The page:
Globalisation beckons: UK finally exports more to China than Eire

Allister Heath

SLOWLY but surely, Britain is rebalancing its trade. In October, UK export volumes to EU member states were down by 5.5 per cent, compared to the 2010 average; exports to the rest of the world rose by 16.5 per cent, according to an analysis of the official data by Citigroup. This is beginning to have a big effect on trade flows. In 2008, the UK exported £19.1bn worth of goods to Ireland, much more than twice our exports to China (including Hong Kong), which were worth a pathetic £8.7bn. Over the last five years, however, exports to China (again, including Hong Kong) have soared 120 per cent, while sales of goods to Ireland have stagnated. The result: in the last three months, exports to China and Hong Kong combined were – for the first time ever – slightly (£7m) greater than exports to Ireland, the Citigroup research reveals.

This is a major milestone, especially given the fact that Ireland has long been the economy that is the most closely integrated with that of the UK, for historic reasons. As trade switches, so will Britain’s political and cultural ties: while European markets will always remain large, we are finally embracing genuine globalisation and trading more with the rest of the world, which of course is growing much more rapidly. While many of the big global banks in the City remain obsessively wedded to the status quo when it comes to the UK’s relationship with the EU, they are behind the curve. Our future is truly global, not merely European, and that means that the UK cannot afford to see some of its key industries hemmed in by punitive EU rules, or its competitiveness damaged by attempts at imposing excessive costs on UK firms.

It will obviously be vital to preserve and enhance trade links between the UK and the rest of the EU, especially in services (which are often not covered by global trade rules) but the new jobs and the growth over the next few decades will come from trading with Asia, Latin America and Africa.

The UK stock markets have done poorly in recent weeks. But over a longer time period their performance has been very strong. Take the past five years, a period during which many investors actually sold their shares, terrified at the potential fall-out from the recession and financial crisis. The FTSE 250 has delivered a capital return of 153.8 per cent and a total return of 192.1 per cent. The FTSE 100, where all of the attention tends to be, has delivered a capital return of 55.1 per cent and a total return of 86.6 per cent. Nice work if you can get it ­– but there are three lessons. First, timing is key. If you pick a rebound, you can do very well; if you invest at peak, you can lose a fortune or see your wealth stagnate. So beware the perma-bears as much as the perma-bulls and stick with dispassionate realism. Second, there is more to equity returns than mere capital appreciation; the difference between the two becomes huge over time. Third, don’t forget smaller firms – they are riskier, but can deliver higher returns, as the FTSE 250’s performance has shown.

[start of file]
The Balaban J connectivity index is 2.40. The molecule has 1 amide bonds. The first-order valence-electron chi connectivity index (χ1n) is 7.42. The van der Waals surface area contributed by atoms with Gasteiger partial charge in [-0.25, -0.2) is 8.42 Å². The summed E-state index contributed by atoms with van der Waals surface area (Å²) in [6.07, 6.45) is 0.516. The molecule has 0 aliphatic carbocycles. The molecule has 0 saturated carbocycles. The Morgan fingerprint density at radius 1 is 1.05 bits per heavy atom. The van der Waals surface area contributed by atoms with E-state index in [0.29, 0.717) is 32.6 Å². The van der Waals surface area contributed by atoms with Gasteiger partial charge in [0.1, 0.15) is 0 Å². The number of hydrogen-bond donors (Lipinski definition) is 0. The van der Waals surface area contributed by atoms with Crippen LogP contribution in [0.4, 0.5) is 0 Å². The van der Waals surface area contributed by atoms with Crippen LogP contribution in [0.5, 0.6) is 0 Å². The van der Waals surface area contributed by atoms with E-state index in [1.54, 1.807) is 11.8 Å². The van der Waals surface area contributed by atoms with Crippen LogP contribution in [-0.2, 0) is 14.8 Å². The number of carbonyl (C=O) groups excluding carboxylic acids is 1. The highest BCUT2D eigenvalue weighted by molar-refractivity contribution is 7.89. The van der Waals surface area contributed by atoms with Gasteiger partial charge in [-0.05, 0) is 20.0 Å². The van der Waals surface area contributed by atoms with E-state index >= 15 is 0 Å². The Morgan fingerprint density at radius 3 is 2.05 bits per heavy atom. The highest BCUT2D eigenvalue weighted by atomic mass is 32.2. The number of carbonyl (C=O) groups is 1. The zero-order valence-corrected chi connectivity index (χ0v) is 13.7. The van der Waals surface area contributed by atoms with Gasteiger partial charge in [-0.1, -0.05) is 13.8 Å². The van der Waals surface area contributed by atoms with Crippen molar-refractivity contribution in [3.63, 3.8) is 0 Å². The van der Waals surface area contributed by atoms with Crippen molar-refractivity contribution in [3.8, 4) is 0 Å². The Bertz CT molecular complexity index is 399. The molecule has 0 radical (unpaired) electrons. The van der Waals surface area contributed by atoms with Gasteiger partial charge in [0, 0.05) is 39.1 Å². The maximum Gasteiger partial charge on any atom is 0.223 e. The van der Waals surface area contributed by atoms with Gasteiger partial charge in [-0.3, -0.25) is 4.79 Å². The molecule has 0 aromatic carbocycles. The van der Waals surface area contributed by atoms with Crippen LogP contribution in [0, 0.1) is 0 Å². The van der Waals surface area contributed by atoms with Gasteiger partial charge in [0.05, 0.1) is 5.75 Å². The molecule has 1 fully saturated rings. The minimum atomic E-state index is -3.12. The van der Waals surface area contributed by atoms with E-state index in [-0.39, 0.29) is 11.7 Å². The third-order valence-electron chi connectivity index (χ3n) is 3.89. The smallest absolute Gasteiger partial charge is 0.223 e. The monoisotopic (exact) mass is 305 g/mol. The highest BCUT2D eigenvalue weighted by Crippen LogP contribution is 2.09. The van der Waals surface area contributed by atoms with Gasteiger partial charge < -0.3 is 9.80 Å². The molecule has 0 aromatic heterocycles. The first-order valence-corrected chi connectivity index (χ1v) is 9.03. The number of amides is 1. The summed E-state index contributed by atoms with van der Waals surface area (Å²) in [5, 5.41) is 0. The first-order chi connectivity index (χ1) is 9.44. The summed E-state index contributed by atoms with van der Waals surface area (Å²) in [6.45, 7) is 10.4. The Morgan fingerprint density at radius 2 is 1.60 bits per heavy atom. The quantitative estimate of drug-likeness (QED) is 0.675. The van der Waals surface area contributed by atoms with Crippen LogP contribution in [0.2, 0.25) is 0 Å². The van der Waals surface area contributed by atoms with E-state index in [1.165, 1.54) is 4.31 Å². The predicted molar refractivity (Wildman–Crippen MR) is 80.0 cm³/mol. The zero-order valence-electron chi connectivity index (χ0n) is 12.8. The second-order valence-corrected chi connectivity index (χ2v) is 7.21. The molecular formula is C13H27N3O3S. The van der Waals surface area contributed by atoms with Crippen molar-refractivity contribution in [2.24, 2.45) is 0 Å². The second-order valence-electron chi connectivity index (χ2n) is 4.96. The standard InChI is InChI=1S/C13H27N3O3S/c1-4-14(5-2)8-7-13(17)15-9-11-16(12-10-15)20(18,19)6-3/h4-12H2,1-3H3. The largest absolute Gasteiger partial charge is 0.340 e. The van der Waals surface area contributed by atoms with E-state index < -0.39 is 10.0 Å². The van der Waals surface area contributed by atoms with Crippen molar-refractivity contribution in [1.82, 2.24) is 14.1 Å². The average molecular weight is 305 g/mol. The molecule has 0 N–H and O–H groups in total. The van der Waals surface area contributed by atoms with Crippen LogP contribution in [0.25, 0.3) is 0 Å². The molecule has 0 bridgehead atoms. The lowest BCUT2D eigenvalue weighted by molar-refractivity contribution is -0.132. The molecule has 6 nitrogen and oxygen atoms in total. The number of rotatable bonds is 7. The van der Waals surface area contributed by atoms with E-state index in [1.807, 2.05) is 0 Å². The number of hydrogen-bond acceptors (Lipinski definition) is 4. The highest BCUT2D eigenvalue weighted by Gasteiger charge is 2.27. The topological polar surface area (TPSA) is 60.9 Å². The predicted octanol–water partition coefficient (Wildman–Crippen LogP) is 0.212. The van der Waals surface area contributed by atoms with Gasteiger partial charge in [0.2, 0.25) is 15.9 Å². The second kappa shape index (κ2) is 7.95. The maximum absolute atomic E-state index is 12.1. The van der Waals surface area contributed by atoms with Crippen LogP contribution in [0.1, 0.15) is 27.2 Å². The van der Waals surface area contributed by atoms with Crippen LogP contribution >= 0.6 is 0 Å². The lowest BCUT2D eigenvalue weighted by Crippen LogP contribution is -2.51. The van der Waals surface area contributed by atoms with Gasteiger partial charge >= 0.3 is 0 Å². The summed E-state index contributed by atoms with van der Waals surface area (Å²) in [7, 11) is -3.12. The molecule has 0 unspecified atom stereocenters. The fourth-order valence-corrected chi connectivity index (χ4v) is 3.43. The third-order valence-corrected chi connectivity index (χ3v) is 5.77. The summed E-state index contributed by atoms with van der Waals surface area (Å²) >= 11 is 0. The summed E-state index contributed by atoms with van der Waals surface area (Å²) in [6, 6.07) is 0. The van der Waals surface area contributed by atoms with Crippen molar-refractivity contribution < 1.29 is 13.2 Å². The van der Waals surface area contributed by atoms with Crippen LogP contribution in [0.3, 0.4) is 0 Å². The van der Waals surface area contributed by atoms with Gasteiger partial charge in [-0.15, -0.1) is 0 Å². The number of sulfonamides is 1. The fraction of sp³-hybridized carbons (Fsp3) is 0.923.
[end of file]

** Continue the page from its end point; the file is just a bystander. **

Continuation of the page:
Remember this time last year? The world was full of gloom, forecasters were downgrading their predictions for the UK economy and it looked to almost everybody as if 2013 would be anther dire year.

Yet the reverse turned out to be the case: the economy finally started to bounce back and most economists now expect the UK economy to grow by at least 2.4 per cent next year. The end result could be even stronger, especially if real wages finally start to go up again. Sure, there are lots of imbalances, house prices are out of control and problems are rife, but at least the outlook for the year ahead is the most positive it has been for seven or eight years. And that, for once, is genuinely good news.
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